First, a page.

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Organization Culture

Contrasting Organizational Cultures Organization A


This organization is a manufacturing firm. Managers are expected to fully document all decisions; and good managers are those who can provide detailed data to support their recommendations. Creative decisions that incur significant change or risk are not encouraged. Because managers of failed projects are openly criticized and penalized, managers try not to implement ideas that deviate much from the status quo. One lower-level manager quoted an often used phrase in the company: If it aint broke, dont fix it.

There are extensive rules and regulations in this firm that employees are required to follow. Managers supervise employees closely to ensure there are no deviations. Management is concerned with high productivity, regardless of the impact on employee morale or turnover.
Work activities are designed around individuals. There are distinct departments and lines of authority, and employees are expected to minimize formal contact with other employees outside their functional area or line of command. Performance evaluations and rewards emphasize individual effort, although seniority tends to be the primary factor in the determination of pay raises and promotions.

Organization B
This organization is also a manufacturing firm. Here, however, management encourages and rewards risk taking and change. Decisions based on intuition are valued as much as those that are well rationalized. Management prides itself on its history of experimenting with new technologies and its success in regularly introducing innovation products. Managers or employees who have a good idea are encouraged to run with it. And failures are treated as learning experiences. The company prides itself on being market-driven and rapidly responsive to the changing needs of its customers. There are few rules and regulations for employees to follow, and supervision is loose because management believes that its employees are hardworking and trustworthy. Management is concerned with high productivity, but believes that this comes through treating its people right. The company is proud of its reputation as being a good place to work. Job activities are designed around work teams, and team members are encouraged to interact with people across functions and authority levels. Employees talk positively about the competition between teams. Individuals and teams have goals, and bonuses are based on achievement of these outcomes. Employees are given considerable autonomy in choosing the means by which the goals are attained.

The Organizations Culture


A system of shared meanings and common beliefs held by organizational members that determines, in a large degree, how they act towards each other. The way we do things around here.

Values, symbols, rituals, myths, and practices

Implications:

Culture is a perception. Culture is shared. Culture is descriptive.

Levels of Organization Culture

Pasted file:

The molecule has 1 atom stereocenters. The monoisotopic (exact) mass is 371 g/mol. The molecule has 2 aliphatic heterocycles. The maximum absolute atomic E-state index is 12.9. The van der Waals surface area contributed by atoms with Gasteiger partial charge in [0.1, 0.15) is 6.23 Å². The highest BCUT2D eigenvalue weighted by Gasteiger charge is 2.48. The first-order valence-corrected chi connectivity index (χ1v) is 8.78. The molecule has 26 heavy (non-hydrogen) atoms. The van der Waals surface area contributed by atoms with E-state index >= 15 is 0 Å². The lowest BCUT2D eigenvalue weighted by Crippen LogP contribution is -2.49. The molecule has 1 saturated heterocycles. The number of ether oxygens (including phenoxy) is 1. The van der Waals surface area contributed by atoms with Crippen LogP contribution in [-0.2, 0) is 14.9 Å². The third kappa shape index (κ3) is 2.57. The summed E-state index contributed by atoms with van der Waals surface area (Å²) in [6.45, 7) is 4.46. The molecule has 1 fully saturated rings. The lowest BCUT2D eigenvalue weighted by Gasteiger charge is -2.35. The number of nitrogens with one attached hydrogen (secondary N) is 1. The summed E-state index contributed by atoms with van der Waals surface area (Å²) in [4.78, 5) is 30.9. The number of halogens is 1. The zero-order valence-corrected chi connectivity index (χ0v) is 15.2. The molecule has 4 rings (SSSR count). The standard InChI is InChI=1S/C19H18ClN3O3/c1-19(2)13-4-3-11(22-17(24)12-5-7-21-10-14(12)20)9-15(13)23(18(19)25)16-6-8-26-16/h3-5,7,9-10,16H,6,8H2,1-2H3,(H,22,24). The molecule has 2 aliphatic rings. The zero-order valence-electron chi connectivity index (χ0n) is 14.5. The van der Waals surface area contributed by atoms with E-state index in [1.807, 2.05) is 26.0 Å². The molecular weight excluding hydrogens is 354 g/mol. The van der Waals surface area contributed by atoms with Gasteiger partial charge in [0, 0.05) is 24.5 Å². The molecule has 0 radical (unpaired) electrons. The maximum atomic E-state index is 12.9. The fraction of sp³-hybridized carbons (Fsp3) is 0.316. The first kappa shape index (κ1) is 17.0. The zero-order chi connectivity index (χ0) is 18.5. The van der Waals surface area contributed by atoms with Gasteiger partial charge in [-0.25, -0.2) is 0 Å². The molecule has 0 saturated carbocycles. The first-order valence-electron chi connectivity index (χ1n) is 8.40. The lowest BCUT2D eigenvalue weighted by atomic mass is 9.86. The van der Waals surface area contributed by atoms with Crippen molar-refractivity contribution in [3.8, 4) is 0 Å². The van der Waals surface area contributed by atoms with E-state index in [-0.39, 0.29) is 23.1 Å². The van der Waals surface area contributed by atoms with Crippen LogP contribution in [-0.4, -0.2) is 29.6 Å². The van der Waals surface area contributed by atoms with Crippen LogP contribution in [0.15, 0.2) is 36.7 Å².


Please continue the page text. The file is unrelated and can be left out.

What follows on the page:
Observable Symbols Ceremonies, Stories, Slogans, Behaviors, Dress, Physical Settings

Underlying Values, Assumptions, Beliefs, Attitudes, Feelings

Organizational Culture Dimensions


Org Culture Dimensions
Innovation
Stability People orientation Outcome orientation Attention to detail Team orientation Aggressiveness

Dimension Characteristics
Experimenting, opportunity seeking, risk taking, few rules, low cautiousness Predictability, security, rule-oriented Fairness, tolerance, concern for people Action oriented, high expectations, results oriented Precise, analytic Collaboration, people-oriented Competitive, low emphasis on social responsibility
Source: OReilly et al (1991)

Factors Influencing the Strength of Culture


Size of the organization Age of the organization

Rate of employee turnover Strength of the original culture Clarity of cultural values and beliefs

Strong versus Weak Organizational Cultures

Benefits of a Strong Culture


Creates a stronger employee commitment to the organization.

Aids in the recruitment and socialization of new employees.


Fosters higher organizational performance by instilling and promoting employee initiative.

Culture as a Liability
Barrier to Change
Culture is slow to change even in a dynamic environment

Barrier to Diversity
Culture seeks to minimize diversity

Barrier to Acquisitions and Mergers


Most mergers fail due to cultural incompatibility

Process of Creating Organizational Culture


Sources of Organizational Culture
The organizations founder

Vision and mission The way things have been done

Past practices of the organization

The behavior of top management

Continuation of the Organizational Culture


Recruitment of like-minded employees who fit Socialization of new employees to help them adapt to the culture

How Employees Learn Culture


Stories
Narratives of significant events or actions of people that convey the spirit of the organization

Rituals
Repetitive sequences of activities that express and reinforce the values of the organization

Material Symbols
Physical assets distinguishing the organization

Language
Jargon of terms, phrases, and word meanings specific to an organization

How an Organizations Culture Is Established and Maintained

Creating an Ethical Organizational Culture


A strong culture with high risk tolerance, low-tomoderate aggressiveness, and focuses on means as well as outcomes is most likely to shape high ethical standards
Managers must be visible role models Communicate ethical expectations Provide ethical training Visibly reward ethical acts and punish unethical ones Provide protective mechanisms and creation of authority relationships and rules.

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